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Version: 1.x

Authentication and Authorization

Authentication and authorization are the two most important concepts for designing a secure application. To set up a solid knowledge foundation, let's first clarify what they mean respectively in the context of ZenStack.


Authentication is the process of verifying the identity of a user. It can be a simple email and password verification or an OAuth workflow that interacts with a third-party identity provider.

ZenStack is not an authentication solution, but it usually depends on one to work. In a real-world application, access control rules usually need to leverage the information of the requesting user. An authentication solution provides the user information.

ZenStack is agnostic to the authentication solution you use. The authentication system only needs to be able to provide an object that represents the current user. ZenStack uses it to create a user-scoped enhanced Prisma Client that enforces access policies.

We'll cover this topic in more detail in the next chapter.

Here are some popular authentication solutions in the Javascript/Typescript ecosystem:

You can find how to integrate some of these solutions in the Integration With Authentication guides.


Authorization is the process of determining whether a user has permission to perform a specific action. ZenStack's core part is an authorization solution that directly couples with the database. It controls what CRUD actions a user can perform on a table or a field.

Some commonly used patterns for modeling authorization are listed below (with increasing flexibility and complexity):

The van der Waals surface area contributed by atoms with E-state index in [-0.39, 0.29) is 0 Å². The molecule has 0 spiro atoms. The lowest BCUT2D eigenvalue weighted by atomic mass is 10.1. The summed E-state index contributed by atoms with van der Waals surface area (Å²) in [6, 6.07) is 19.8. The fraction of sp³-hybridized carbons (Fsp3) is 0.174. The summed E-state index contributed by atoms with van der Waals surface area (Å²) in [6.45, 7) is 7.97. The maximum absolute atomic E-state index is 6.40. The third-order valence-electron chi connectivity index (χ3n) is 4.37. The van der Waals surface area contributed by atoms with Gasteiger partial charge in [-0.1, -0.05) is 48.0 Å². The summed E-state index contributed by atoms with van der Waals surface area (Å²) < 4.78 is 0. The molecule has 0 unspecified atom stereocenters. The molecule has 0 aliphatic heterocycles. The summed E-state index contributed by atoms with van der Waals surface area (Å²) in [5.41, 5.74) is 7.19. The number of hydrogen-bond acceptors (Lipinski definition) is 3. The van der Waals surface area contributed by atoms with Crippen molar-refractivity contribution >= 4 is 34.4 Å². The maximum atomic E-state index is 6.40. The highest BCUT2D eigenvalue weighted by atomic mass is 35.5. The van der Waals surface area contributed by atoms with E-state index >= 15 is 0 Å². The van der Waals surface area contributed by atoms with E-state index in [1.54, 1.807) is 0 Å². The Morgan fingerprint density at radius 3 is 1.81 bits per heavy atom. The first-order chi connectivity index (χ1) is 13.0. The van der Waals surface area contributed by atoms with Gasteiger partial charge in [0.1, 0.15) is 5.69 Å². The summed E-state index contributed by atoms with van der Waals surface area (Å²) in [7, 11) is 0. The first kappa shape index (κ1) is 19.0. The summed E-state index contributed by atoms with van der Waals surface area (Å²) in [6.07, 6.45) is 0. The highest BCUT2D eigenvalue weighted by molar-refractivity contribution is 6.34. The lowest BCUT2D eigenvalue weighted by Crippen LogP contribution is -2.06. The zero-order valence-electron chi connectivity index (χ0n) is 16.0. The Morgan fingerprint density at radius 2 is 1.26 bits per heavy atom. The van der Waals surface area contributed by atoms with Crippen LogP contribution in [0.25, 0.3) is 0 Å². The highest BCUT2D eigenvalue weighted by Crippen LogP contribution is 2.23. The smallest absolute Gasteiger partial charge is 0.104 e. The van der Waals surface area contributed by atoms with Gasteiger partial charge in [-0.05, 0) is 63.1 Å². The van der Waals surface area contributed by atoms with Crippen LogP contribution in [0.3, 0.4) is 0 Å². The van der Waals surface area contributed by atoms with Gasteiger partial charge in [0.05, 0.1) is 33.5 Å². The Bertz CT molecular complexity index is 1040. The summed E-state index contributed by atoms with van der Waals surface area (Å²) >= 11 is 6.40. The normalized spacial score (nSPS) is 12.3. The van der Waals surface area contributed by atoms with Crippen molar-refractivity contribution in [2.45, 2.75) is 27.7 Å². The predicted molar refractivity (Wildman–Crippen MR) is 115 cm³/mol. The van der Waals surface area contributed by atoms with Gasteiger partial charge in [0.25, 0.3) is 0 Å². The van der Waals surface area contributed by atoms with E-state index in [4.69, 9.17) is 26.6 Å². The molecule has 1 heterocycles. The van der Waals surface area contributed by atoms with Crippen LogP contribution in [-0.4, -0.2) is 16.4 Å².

1. Access Control List (ACL)

    Users are directly assigned with permissions. For example, a user can be given read permission on the Post table.

  2. Role-Based Access Control (RBAC)

    Users are assigned roles, and roles are configured with permissions. For example, a user can be assigned an admin role, which is granted with full permission on the Post table.

  3. Attribute-Based Access Control (ABAC)

    Permissions are defined over attributes of the user and the resource. For example, a user can be assigned with 'read' permission to a Post row if the Post is published and the user is a subscribed member.

  4. Relation-Based Access Control (ReBAC)

    Permissions are defined by the presence of relationships between the subjects and resources. For example, a user can edit a Post if the user has an "edit" relationship with the Post.

A complex application often needs to use a combination of these patterns. ZenStack's access policy system is designed to be easy to use yet have excellent flexibility to tackle these challenges.

Feel free to ask questions, give feedback, or report issues.

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